Sunday night we launched check-in for our 7 community. We launched it at 7 for several reasons:
(1) There are only about 600-1000 adults that attend 7, and most of those are younger resulting in fewer kids going into our program.
(2) The fact that most are younger means they are less likely to be antagonistic towards technology.
(3) It is isolated from the rest of the communities, being the only one meeting on Sunday night. As such, it is a perfect place to deploy first.
Here's what we did wrong:
(1) We ran out of time. This is probably true of almost any deployment, but we got bit by it. Not hugely, but we did get bit. We were so focused on the mobile kiosks that when we went to setup the desktop kiosks for nursery and pre-school, we realized we didn't have enough wiring in place to support two kiosks, so we had to settle for one for the first weekend. Unfortunately, the fact that 7 is a younger crowd meant that the load on these areas was pretty high, and having only one kiosk was a huge problem. When someone wasn't in our system properly, a big line would build while we were entering them in. Although we had never planned for there to be only one, it definitely reinforced this principle: Always have at least two kiosks in every location where people are checking in.
(2) We tested the family registration app, but not with lots of different addresses (or invalid ones). This doesn't seem like a big deal, but by request we had included geocoding on the spot for new addresses. Unfortunately, when an address wouldn't geocode, the record wouldn't save, creating a bit of a panic when you have a huge line of people (see point 1) and the record won't save allowing you to check-in the family. This was a small mistake, but it bit us big time. The reason the record wouldn't save is that the geocoding was timing out on the request, which took a long time. I honestly don't know how we could have known to do this differently.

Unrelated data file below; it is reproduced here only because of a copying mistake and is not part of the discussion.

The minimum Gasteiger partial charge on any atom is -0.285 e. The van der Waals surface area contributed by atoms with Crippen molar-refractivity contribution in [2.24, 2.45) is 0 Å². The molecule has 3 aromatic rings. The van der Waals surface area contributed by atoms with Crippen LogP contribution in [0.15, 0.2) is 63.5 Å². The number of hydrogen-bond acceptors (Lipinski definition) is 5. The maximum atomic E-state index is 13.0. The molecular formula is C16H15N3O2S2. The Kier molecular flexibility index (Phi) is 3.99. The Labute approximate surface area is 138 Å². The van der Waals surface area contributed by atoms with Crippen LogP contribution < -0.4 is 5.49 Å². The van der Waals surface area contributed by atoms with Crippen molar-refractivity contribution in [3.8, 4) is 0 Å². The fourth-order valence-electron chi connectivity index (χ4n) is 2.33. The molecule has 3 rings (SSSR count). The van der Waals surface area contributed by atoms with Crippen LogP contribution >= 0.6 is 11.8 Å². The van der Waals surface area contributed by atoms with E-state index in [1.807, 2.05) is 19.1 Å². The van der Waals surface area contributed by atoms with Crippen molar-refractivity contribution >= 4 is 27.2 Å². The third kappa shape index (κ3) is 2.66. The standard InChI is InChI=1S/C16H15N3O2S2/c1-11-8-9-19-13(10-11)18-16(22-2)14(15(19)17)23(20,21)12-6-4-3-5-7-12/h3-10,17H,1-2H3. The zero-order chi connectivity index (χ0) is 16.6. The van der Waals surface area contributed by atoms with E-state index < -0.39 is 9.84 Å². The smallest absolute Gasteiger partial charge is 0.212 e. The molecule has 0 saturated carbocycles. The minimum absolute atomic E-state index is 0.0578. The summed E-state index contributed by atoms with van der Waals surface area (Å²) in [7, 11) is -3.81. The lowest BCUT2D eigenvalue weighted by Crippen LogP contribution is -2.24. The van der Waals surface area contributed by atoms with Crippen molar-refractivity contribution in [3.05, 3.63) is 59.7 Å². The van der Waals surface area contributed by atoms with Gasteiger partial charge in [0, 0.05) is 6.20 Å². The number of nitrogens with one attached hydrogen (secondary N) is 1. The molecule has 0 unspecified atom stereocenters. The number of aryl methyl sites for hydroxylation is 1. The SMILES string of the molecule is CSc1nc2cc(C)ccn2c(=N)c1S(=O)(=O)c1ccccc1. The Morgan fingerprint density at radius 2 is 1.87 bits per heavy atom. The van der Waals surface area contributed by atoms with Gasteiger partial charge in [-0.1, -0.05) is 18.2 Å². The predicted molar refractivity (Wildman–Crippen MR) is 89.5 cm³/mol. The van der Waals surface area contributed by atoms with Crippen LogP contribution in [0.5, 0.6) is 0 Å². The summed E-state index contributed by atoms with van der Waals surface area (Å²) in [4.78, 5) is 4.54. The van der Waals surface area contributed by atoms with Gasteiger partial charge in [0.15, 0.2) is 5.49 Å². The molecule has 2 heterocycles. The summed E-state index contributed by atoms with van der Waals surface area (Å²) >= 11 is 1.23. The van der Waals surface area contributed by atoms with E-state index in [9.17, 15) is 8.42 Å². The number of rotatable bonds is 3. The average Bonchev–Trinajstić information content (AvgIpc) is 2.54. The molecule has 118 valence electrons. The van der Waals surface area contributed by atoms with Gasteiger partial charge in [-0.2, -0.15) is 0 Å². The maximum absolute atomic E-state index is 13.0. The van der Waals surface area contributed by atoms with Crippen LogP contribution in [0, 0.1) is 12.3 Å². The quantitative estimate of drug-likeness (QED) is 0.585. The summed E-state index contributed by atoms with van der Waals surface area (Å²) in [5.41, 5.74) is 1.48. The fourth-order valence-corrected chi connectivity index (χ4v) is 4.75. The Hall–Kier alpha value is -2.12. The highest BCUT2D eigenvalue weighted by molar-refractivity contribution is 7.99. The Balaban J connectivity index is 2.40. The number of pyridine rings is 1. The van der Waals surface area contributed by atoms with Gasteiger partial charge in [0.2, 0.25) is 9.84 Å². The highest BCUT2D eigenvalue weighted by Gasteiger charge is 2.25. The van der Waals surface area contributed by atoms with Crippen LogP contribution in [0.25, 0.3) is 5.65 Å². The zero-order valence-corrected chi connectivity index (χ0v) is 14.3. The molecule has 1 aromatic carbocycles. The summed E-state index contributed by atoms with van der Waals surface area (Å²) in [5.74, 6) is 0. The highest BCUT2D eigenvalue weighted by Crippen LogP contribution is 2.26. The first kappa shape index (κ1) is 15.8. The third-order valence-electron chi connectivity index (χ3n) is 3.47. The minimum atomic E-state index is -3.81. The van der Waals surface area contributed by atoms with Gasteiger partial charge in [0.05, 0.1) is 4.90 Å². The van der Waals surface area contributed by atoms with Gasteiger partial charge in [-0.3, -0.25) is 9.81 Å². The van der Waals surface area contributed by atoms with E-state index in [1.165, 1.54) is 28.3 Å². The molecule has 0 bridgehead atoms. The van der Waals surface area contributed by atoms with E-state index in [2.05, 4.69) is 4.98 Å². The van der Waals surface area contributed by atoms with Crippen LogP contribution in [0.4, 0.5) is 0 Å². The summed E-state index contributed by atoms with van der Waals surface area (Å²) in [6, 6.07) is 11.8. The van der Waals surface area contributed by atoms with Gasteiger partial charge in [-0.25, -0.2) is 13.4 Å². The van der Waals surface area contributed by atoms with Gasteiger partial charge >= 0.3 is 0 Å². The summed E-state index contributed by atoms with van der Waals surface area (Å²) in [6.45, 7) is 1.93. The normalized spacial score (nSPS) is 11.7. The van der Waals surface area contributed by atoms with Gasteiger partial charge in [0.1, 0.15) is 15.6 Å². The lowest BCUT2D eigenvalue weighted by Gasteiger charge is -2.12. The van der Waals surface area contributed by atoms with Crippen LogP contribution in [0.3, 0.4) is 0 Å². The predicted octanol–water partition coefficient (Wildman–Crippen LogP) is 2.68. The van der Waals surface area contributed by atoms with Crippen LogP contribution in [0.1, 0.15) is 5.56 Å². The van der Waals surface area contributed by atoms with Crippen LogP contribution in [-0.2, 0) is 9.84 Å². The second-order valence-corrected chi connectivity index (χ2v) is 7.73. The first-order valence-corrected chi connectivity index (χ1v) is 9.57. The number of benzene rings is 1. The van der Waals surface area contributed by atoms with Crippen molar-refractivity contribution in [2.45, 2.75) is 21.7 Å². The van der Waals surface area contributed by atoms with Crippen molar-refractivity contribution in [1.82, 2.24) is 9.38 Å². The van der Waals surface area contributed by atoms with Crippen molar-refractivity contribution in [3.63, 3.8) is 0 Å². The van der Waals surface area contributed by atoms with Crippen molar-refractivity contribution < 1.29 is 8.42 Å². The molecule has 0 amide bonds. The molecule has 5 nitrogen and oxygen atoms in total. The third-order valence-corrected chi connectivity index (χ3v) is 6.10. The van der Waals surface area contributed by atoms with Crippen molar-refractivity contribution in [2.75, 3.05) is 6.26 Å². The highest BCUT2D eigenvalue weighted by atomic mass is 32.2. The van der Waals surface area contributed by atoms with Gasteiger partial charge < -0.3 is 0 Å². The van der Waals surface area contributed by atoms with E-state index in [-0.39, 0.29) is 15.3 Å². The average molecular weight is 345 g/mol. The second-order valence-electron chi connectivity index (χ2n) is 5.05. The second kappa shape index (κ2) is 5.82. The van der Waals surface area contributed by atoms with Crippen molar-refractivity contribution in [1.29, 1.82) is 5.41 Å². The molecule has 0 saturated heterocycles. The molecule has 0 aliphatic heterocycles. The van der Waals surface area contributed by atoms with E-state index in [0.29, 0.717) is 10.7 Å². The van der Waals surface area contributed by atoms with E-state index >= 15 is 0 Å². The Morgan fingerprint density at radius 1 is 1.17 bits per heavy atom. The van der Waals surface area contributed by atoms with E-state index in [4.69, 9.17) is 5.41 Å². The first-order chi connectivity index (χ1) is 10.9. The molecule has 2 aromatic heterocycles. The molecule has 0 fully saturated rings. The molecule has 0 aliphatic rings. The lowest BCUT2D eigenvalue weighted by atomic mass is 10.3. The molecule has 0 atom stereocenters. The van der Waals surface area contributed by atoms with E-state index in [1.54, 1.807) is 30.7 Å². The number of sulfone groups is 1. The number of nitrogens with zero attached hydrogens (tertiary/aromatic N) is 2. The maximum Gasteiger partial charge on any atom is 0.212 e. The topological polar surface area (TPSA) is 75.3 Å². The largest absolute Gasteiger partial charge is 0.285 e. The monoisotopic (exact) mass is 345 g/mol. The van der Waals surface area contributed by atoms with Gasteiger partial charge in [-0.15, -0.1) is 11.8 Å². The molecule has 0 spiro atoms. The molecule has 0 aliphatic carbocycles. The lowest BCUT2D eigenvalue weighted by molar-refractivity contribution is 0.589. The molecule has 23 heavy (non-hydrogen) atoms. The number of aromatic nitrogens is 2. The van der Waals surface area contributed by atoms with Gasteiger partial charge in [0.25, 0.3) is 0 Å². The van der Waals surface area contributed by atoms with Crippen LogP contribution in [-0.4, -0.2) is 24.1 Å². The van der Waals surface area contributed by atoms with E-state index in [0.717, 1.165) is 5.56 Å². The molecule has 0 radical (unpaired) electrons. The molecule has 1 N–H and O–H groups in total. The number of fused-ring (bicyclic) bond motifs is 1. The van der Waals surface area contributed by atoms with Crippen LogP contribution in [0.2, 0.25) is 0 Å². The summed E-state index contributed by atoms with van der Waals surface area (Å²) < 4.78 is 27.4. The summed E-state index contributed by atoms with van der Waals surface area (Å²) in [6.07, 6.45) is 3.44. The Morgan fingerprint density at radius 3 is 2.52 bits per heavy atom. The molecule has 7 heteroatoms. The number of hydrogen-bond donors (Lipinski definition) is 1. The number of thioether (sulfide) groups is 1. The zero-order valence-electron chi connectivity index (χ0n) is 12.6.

(3) We didn't educate the kids team enough on how check-in should work. For example, they gave us very precise ranges for kids rooms (0-6 months, 7-12 months, 13-18 months etc.) which seems like a great idea, but doesn't allow the system to "load balance" rooms resulting in a few very full classrooms offset by some rather empty ones. Always provide age overlap so that the system can balance rooms for you.
(4) We didn't hound the parents for good data ahead of launch. We had LOTS of kids with no birth dates in our system. This resulted in a lot of time wasted while we added birth dates with kids in line. Take time on the front end to fill in holes in your data.
The elementary team was extremely happy with the new check-in system. Even though we were dealing with a lot of missing information, check-in went very fast because this system is so much faster than our old processes.
The pre-K team wasn't as happy because of the issues we listed above. But we are fixing those for week two. We will go live in all of our communities once we feel that 7 is working as it should. On Monday we had a debrief meeting in which we laid out a schedule to go live in August for everyone. Prior to that, we are going to ask parents to fill out cards that have information like all of their kids names and birthdays etc. If even half of them do that for us, it should help us immensely.
On the whole we are very pleased with the system so far. Many, many kudos to Nick and Jason at CCCEV for their work on a check-in system that allowed us to go live with an all mac check-in system. To our knowledge we may be the only church in America doing automated check-in without windows client software. Arena let us do that, and that is very cool.